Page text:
iSixSigma

Ideas for Using Lean Six Sigma in the Marine Corps

The U.S. Marine Corps’ continuous process improvement (CPI) effort is aimed at enhancing all aspects of support provided to operating forces to maximize combat readiness and war fighting capability. That means the Marine Corps is emphasizing that the CPI program is for every level and every element of the corps.

Here is what is being recommended to Marine Corps units:

Support Elements

Examine current practices and procedures, and identify appropriate areas where LSS could improve support to the war fighter. Review established processes that cycle regularly, can be easily measured and are in need of improvement but do not hold an obvious solution. Identify and train motivated candidates for LSS certification, apply DMAIC, and remember the sixth troop leading step – supervise. Educate marines and sailors about the benefits of CPI and LSS.

Operating Forces

Do not tune out the business-speak and methodology of CPI and LSS. The secretary of the Navy served successfully in high positions with corporate giants Northrop Grumman and TRW Systems, both of which boast robust Six Sigma programs, and he now leads the U.S. Navy and Marine Corps. Leaders, therefore, should not be surprised by the growing use of, and reliance on, business-friendly terms and methods. Learn about LSS and discover how it might help any unit better accomplish its mission. Apply LSS tenets as desired and able.

Headquarters, Marine Corps

Many marines do not like the LSS terminology when it mirrors USMC terms, but with significantly different meanings. LSS experts are identified by martial arts belt colors, titles that elicit a chuckle from those who have received similar designations via the Marine Corps Martial Arts Program (MCMAP). Similarly, the implementation of LSS project is referred to as a “deployment,” something sure to make corporals returning from their third combat tour wince. And tenet units and war fighters are now routinely referred to as “customers” by base staff personnel, an obvious but probably unnecessary nod to the civilian sector. As former USMC commandant Gen. James Jones created a USMC-unique program when establishing MCMAP by meshing certain concepts and tenets of different martial arts disciplines into one tailor-suited for the Marine Corps’ needs, so too should the Corps adopt the appropriate tenets of LSS, rather than wholesale adoption of the methodology and as-is application. Change the terminology and titles so they fit the warrior ethos – instead of “Green Belt,” use “LSS Level One Certified.”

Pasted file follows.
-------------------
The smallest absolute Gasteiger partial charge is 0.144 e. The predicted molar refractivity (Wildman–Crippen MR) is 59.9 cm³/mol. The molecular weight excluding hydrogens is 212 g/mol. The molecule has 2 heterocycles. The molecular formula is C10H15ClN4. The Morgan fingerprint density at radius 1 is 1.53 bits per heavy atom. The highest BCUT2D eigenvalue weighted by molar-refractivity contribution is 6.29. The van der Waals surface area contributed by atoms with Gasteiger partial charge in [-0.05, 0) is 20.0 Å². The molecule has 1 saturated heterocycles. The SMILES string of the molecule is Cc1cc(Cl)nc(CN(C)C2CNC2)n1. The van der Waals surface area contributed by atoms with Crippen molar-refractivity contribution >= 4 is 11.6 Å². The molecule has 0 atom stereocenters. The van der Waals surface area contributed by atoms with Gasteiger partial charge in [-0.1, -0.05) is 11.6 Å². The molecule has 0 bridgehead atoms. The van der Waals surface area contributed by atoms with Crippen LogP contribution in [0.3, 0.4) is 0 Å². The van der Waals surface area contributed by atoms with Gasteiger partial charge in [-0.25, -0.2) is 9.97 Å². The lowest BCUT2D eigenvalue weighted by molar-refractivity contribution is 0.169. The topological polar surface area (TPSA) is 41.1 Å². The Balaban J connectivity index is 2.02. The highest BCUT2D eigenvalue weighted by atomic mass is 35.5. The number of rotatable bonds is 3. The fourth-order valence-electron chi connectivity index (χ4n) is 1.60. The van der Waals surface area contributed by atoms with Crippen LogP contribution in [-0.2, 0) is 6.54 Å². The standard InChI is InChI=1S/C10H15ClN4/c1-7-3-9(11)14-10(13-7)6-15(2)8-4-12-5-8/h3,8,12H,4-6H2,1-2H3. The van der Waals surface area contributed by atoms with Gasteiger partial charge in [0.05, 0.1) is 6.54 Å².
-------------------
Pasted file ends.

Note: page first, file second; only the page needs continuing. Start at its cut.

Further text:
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LSS makes sense for certain parts of the Marine Corps, but not necessarily for all. Do not force this process onto units already struggling to keep pace with their extremely challenging operational tempo. LSS was never intended to replace the sound strategy and tactics of U.S. warriors. Rather, its utility lies in its ability to improve the support of those that are in the fight. Allow battalions and squadrons of the active operating forces to voluntarily participate in USMC business enterprise initiatives such as LSS.

DoD policy states that all organizations that generate cost savings and expense reductions from CPI efforts can retain those savings. Commanders need to ensure units successful with LSS efforts recoup any savings so they can further improve their support for marines and sailors. Remain open to suggestions for fleet-wide LSS implementation, responsive to developing improvements in the CPI Program itself, and have a long-term backup plan to continue LSS Program benefits.

All Hands

Understand that LSS is not TQM. It has proven benefits both in the corporate and military world, and it has the potential to make the Corps better. Research the process and explore where it might be beneficial to any unit and mission. LSS is ultimately about changing the culture – from what Vice Admiral Massenburg identified as the “culture of consumption” (spend it or lose it), into what David R. Clifton, director of Marine Corps Business Enterprise, calls a “culture of innovation.” That culture change must start at the top and be echoed throughout the leadership ranks. As Mr. Clifton told an audience at Marine Corps Base Hawaii, LSS is “not all about the tools; it is about the culture of always wanting to make things better.” This is basic Marine/Navy culture and is a philosophy that all marines and sailors can surely embrace.

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